Lady Luck has definitely gone for Slatts. As soon as he leaves a blot it gets hit! He has four men back on Eric’s 1 point with Eric having made his 7to 5 points. Slatts rolls a 33, which allows him to come up to Eric’s 4 point with all four checkers. He has a blot on his 8 point, which Eric of course hits. He comes in on the 1 point, Eric hits it next roll and makes the point! Slatts comes in and now has five on the 4 point. When Eric eventually does leave a shot Slatts has 9s and 1s to hit but misses. Cube. Drop. Score: 7-17.

Slatts starts off well in the next game and soon has a 4-prime, however, when Eric jumps over it leaving a blot, Slatts misses. When Slatts leaves a blot next roll, Eric hits. Slatts closes his board but cannot escape the checker on Eric’s 1 point. Eric closes him out and eventually cubes. Slatts drops. Score: 7-18. Crawford.

Eric hits every blot Slatts leaves but leaves himself unstructured and eventually has to leave a shot, which Slatts hits for a change! He makes a 4-prime (7 to 4) and Eric is stuck on his 1 point. Slatts manages to get another of Eric’s checkers back and closes him out. He proceeds to bear-off but is well aware that Eric now has a closed board and so he has to be ultra careful. He is, and wins his first point for ages! Score: 8-18. Post Crawford.

Slatts cubes late but Eric still takes. With two men on the bar Eric rolls 55 to go favourite – but there is still a long way to go. He follows the 55 with a 66 and now it looks bad for Slatts! Slatts has three men on Eric’s 4 point with a 4-prime in front of him. He escapes one man with a 64 and then miracle of miracles rolls 55… but is it good enough? Slatts has two men on his 14 point and Eric has two men on his 13 point. Who will clear first? Neither of the players can roll high enough for six rolls! Eventually Eric rolls a 44 and Slatts can only manage a 43 followed by 11! A 55 by Eric finishes it off. Final score: 8-19.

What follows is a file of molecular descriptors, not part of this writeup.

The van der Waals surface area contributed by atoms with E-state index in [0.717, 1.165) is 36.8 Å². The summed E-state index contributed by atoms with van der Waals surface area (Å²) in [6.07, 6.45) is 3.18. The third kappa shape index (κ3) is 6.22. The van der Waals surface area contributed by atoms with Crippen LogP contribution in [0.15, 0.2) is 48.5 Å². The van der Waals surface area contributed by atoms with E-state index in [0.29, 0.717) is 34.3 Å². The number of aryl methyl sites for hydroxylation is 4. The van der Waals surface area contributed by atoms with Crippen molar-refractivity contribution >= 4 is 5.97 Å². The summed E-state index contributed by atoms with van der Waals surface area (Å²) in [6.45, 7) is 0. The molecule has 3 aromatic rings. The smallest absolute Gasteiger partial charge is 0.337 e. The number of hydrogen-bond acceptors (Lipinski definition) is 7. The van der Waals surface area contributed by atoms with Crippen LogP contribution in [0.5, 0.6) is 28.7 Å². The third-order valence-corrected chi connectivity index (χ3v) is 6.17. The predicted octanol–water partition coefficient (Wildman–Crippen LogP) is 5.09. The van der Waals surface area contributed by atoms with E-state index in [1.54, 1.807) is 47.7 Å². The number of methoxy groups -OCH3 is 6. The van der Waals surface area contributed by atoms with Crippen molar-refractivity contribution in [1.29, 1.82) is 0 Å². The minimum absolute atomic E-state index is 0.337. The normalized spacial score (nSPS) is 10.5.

Eric now plays Serrero in an all French Final.

I then found another Brit to report on! John Broomfield ‘JB’ was playing Koch (Germany) in the semis of the Masters Consolation. I joined them when the score was 11-4 to Koch in a 15-point match.

Red cube action?

JB (Red) cubes and Koch takes. JB goes on to win the two points. Score: 11-6.

A well-timed roll of 44 gave JB the next game. Followed by another quick game when he cubed Koch out. Score: 11-8.

In the next game JB’s habit of hitting loose in the early game resulted in him having a 1 and 4 point back game. Koch had cleared his back checkers so was just looking for an easy route home! This wasn’t so easy though; however, JB missed the first chance at a blot and with three men still back JB had to decline Koch’s offer of the cube. Score: 12-8.

With two men on the bar JB rolls a 66 early on in the game. Koch rolls a 66 himself when he has a 3-point board and hits a third red stone. This was promptly followed with a 55. He now has a 4-point board but he hits JB loose twice on his 1 point and JB hits back both times spoiling Koch’s momentum! Not that you would have noticed, as Koch rallies back and JB once again has two men on the bar. He hits Koch loose on his Koch’s 5 point and manages to makes it in next roll so he is now with a 1 and 5 point back game. Sorry, I blinked! A double-6 rolled by JB ruins that. JB later gets a shot, which he hits, but Koch comes straight in and out. Koch cubes and JB takes, however, Koch follows the cube with a 66 putting JB on the back foot. They get down to three checkers each and Koch wins the two points. Score: 14-8 Crawford.